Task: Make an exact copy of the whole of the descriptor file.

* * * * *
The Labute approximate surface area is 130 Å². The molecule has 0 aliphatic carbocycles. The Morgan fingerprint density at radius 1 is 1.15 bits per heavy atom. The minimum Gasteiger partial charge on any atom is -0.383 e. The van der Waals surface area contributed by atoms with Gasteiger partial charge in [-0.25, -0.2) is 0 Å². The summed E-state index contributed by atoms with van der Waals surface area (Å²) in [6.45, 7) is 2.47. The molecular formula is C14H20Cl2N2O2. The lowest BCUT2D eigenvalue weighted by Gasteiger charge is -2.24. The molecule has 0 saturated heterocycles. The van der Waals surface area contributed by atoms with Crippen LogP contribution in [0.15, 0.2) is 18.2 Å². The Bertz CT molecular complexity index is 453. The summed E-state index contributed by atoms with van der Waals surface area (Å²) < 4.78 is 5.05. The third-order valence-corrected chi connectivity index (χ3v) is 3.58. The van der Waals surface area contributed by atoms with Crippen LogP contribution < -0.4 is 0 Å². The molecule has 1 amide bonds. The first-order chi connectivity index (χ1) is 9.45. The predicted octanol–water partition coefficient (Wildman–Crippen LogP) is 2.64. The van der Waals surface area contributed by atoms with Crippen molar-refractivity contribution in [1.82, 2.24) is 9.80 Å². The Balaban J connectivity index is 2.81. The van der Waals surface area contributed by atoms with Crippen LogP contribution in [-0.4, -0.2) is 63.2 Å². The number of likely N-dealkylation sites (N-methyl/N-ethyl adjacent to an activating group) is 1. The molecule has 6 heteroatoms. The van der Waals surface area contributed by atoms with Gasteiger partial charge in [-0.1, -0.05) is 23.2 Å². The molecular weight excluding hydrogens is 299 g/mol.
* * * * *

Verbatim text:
The Labute approximate surface area is 130 Å². The molecule has 0 aliphatic carbocycles. The Morgan fingerprint density at radius 1 is 1.15 bits per heavy atom. The minimum Gasteiger partial charge on any atom is -0.383 e. The van der Waals surface area contributed by atoms with Gasteiger partial charge in [-0.25, -0.2) is 0 Å². The summed E-state index contributed by atoms with van der Waals surface area (Å²) in [6.45, 7) is 2.47. The molecular formula is C14H20Cl2N2O2. The lowest BCUT2D eigenvalue weighted by Gasteiger charge is -2.24. The molecule has 0 saturated heterocycles. The van der Waals surface area contributed by atoms with Crippen LogP contribution in [0.15, 0.2) is 18.2 Å². The Bertz CT molecular complexity index is 453. The summed E-state index contributed by atoms with van der Waals surface area (Å²) < 4.78 is 5.05. The third-order valence-corrected chi connectivity index (χ3v) is 3.58. The van der Waals surface area contributed by atoms with Crippen LogP contribution < -0.4 is 0 Å². The molecule has 1 amide bonds. The first-order chi connectivity index (χ1) is 9.45. The predicted octanol–water partition coefficient (Wildman–Crippen LogP) is 2.64. The van der Waals surface area contributed by atoms with Crippen molar-refractivity contribution in [1.82, 2.24) is 9.80 Å². The Balaban J connectivity index is 2.81. The van der Waals surface area contributed by atoms with Crippen LogP contribution in [-0.4, -0.2) is 63.2 Å². The number of likely N-dealkylation sites (N-methyl/N-ethyl adjacent to an activating group) is 1. The molecule has 6 heteroatoms. The van der Waals surface area contributed by atoms with Gasteiger partial charge in [-0.1, -0.05) is 23.2 Å². The molecular weight excluding hydrogens is 299 g/mol.